Engine swap, woefully under-photographed.

As I mentioned in the last entry about the wagon, the engine had violently overheated while trying to drive the Falcon to work. Since I already had a spare engine for it waiting, I filled the radiator with water, cut & re-routed the heater hoses to take the now blown heater core out of the circuit, and limped her home, staying off the highway. On the way home I stopped and rented an engine hoist, & loaded it in the back.

While it had been bright & warm when I left work at noon, by the time I got home at 1:30 it had remembered it was early February and gotten cold & grey, with erratic drizzle. However I was already going to have to pay for the engine hoist so I pushed on with the swap anyway. You can see however why taking photos was not my priority.

I started disconnecting things, sawing off radiator hoses and generally swearing up a storm. After about an hour I had the motor disconnected to the point where I could start actually pulling. Ford sixes have no good place to hook up chains to yank them, ,so I ended up using two ratchet straps from my trailer to form slings front & rear. With my girlfriend manning the engine hoist I pushed pulled, pried & kicked the engine free of the transmission and guided it out of the engine bay & down to the pavement.

Once the old lump had been pried free, there was a bit of jockeying engine hoist & straps to get the “new” engine secured. Then that was lifted, swung around, and dropped into place.

Ok, that last sentence is technically correct, however what it leaves out is the 1.5 hours that it took pulling, prying, levering, shoving, swearing, bashing, cursing, praying, etc. to get the engine & transmission to line up and slide together. I hate putting engines in when the transmission is already in place, and doing in a cold driveway while being drizzled on does not improve the experience.

Once the engine was in place and bolted to the transmission and frame, the engine hoist was disassembled & loaded into Box to be returned and I went upstairs to shower off. Over the next few weeks the cold weather hung around, and once it started to lift my work went on insane amounts of mandatory overtime. So the wagon sat with the engine in place but other wise unattached for almost a month before I could carve out some time to start reconnecting everything. Most of it went smoothly, and with few surprises. I couldn’t help but be amused to use guides I had written up myself to rewire the car for an alternator & modify the radiator support to fix an thicker radiator. The only issue I had was swapping out the cracked exhaust manifold for the good one from the old engine. That was enough of a project to warrant it’s own blog post, so that will be coming soon.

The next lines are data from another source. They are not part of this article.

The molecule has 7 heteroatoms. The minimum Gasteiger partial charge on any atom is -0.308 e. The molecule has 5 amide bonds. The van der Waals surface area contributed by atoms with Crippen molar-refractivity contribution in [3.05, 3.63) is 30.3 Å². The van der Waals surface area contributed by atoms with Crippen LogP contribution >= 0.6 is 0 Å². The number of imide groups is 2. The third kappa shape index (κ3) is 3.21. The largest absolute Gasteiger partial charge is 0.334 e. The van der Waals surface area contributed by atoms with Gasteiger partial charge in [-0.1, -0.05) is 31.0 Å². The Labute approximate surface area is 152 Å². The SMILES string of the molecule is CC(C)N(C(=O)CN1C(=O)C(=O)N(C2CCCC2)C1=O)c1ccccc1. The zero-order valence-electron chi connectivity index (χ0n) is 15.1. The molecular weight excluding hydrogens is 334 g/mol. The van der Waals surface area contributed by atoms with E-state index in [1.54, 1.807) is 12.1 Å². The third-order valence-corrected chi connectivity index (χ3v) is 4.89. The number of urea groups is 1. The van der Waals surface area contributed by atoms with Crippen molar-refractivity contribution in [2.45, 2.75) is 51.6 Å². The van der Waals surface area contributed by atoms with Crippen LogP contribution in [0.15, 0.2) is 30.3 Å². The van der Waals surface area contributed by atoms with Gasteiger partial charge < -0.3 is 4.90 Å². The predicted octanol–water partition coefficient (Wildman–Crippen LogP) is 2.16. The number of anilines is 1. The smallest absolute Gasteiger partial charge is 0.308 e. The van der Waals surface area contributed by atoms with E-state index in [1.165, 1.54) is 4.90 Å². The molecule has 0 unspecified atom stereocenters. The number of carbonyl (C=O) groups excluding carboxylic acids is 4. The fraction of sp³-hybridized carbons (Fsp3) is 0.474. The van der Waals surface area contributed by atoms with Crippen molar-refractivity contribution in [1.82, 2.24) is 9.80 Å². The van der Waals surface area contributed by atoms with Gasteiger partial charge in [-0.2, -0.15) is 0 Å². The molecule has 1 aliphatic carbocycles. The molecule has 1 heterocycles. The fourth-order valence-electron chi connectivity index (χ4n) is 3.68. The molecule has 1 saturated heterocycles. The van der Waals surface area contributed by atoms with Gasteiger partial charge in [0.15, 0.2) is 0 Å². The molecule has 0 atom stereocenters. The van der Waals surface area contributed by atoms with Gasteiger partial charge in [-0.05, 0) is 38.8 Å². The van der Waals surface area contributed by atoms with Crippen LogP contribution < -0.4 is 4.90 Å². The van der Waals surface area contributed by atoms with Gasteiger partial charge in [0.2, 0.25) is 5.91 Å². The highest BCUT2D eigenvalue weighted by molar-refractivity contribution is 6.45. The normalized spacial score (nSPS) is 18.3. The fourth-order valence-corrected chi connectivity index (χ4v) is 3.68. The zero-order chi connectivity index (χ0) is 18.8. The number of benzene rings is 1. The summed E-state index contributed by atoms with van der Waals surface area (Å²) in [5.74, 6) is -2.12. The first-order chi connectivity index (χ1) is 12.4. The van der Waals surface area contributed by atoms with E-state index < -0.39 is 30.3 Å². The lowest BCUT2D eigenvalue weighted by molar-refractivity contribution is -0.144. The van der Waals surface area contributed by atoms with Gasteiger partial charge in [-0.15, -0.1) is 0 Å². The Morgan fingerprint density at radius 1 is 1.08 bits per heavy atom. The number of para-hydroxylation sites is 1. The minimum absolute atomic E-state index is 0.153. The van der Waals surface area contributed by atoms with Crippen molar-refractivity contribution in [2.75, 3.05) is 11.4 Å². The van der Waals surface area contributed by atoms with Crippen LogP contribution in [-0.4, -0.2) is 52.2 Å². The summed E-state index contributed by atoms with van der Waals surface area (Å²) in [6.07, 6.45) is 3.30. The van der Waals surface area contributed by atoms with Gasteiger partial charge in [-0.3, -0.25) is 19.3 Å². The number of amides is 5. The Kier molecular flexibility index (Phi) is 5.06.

4 thoughts on “Engine swap, woefully under-photographed.

  1. A friend of ours just moved across the country and we went to the going away party this past weekend at her apartment at 175 Whitney Street. As I locked my bike to the back stairs I had a flashback of a winter engine swap that involved a Nova, snow, and very cold hands. This one looked pleasant by comparison!

  2. I did a similar engine swap on my 69 T-bird with a 460, in early April, in Chicago. It didn’t help that the hoist I rented had both pivoting casters blown out (what a piece of crap), and I was doing it on the street so that the camber of the pavement kept the engine swinging to the side.

    What an enormous pain in the ass. However, all went well (eventually) and I was back to my usual 11 MPG on 53 cent leaded Premium…this was 1978 or thereabouts.

  3. Hindsight being 20-20 vision, I’m betting you wished you had changed out that manifold while the engine was out of the car…

  4. I wanted to do the manifold, paint the engine, etc before it went in, but it was too cold for paint, then I got myself rushed trying to get the engine swapped in one day as I had hoped to take the car somewhere the day before.
    The engine swap was a round of poor planning and impatience on my part all around.

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